Keeping the lines of communication open.(9 Posts)
So...she wanted to go to a party. She is 15. The rule is, I need to speak to the adult in charge. She diligently gave me the number. I called and the adult in charge informed me they were away for the weekend and there was no adult supervision.
So, the next rule is that there needs to be a responsible adult there, so the outcome was that we said no to the party.
She is now in a strop and we are, obviously, the worst parents in the world.
Any ideas for keeping the communication open? She has been very honest with us this time. We said no....next time...Im not sure what she will do. Any advice / experience?
Is the party tonight?
Maybe you could have a few of her friends round soon for a pizza night or something in another night instead?
Re next time, the same rules apply!
Good ideas about having some friends here. She's so good at keeping us informed, I just want to keep it that way.
As an alternative viewpoint, if her behaviour up until now has been OK, I would allow her to go. I would have a long boring discussion beforehand about drink,drugs,sex etc and keep in text contact. I would also make it v clear this is a test of responsibility and if it goes wrong there won't be a next time for a very long while. The risk with the 'No' option is the possibility of deception the next time an opportunity arises for her. Good luck.
Is it a Y11 party ie 15 turning 16? If so, I would let her go and arrange a pick up time of your choosing rather than hers. If its not a 16th then I would keep her at home and let her order a pizza with her friends (assuming they are not going to the party either) or give her the option of going but she needs to keep her phone on as you will be ringing during the evening to make sure she is ok (don't tell her when)
I think I would be minded to let her know that I might drive past the house if it was a 15th party just to make sure there were no drunken teenagers being sick on the front lawn.
You've done the right thing from what I've heard about 15/16 year old parties round here unsupervised. Kids pissed out of their heads, shagging in corners whilst others take photos. I'm not suggesting they are all like this but I'd be careful.
I wouldn't let her go either - I know that wasn't the point of your post - but these gatherings often involve alcohol and IMO it would be irresponsible to allow unsupervised 15YOs to be drinking.
I think the best way to ensure she continues to tell you what she's up to is to be very calm and non-judgmental about the things she does tell you. "Friend X smokes, mum". You reply "That's a shame. Hopefully she won't get addicted." Etc (so much easier said than done).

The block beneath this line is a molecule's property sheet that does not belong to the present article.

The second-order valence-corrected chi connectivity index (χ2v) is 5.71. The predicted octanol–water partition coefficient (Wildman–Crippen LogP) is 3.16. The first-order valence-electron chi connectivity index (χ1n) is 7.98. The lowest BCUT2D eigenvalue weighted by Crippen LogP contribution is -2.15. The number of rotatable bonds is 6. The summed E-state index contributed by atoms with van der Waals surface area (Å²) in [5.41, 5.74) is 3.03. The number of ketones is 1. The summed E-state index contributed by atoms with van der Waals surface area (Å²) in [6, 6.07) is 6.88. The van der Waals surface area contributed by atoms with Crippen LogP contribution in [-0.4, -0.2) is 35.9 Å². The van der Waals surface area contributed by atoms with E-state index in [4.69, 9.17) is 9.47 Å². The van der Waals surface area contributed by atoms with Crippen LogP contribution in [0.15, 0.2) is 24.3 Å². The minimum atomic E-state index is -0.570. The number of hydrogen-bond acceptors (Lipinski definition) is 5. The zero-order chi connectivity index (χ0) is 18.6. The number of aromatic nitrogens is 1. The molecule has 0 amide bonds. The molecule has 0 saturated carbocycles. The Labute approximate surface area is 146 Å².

Iam very bad at this.
Also to try to find ways of compromising as much as possible and let her know you're glad that she has a good, social life and is happy - so she doesn't think you're a killjoy for the sake of it IYSWIM.
Thanks all. The party is on the other side of London. It is a boys house. She intended to 'sleep' over....
I think I would have allowed her to go if it were closer to home......
She is still very frosty this morning, but I'm happy with the decision.
When she thaws out a bit I'll take her through the reasons for the decision and reassure of our trust in her. Soon there will probably be another invite and we will look at them on a party by party basis.
God, it was so much easier when she was tantrumming over which Disney princess she would be at 5th birthday parties!!,
It's a very difficult position to be in. In the past I've not allowed ds to go, and in your case I certainly wouldn't let her if you aren't collecting her (sleepover means parents won't find out anything).
Recently ds2 was invited to a party - he was honest and told me the parents would be away, he was 15, the party-giver was 16.
So I spoke to dd who is the font of all knowledge - her answer was interesting. She said to let him go on condition that (1) I collected him and (2) he promised not to drink and to call if there was any trouble.
She said one of two things would happen - either he would make an idiot of himself and drink, and then I could justifiably ground him and ban him from further parties. Or everyone else would be pissed, there would be trouble and he would voluntarily want to get out of there.
She was right - the police were called, ds called me and I picked him up early and brought him home. He says he doesn't want to go to any more parties - RESULT (as dd said).
He's almost 16, I can't force him to stay home any more - this way he learned a valuable lesson, I kept his trust, and all ended happily. Had I stopped him going, he would now be desperately trying to lie about a sleepover to go to the next one.
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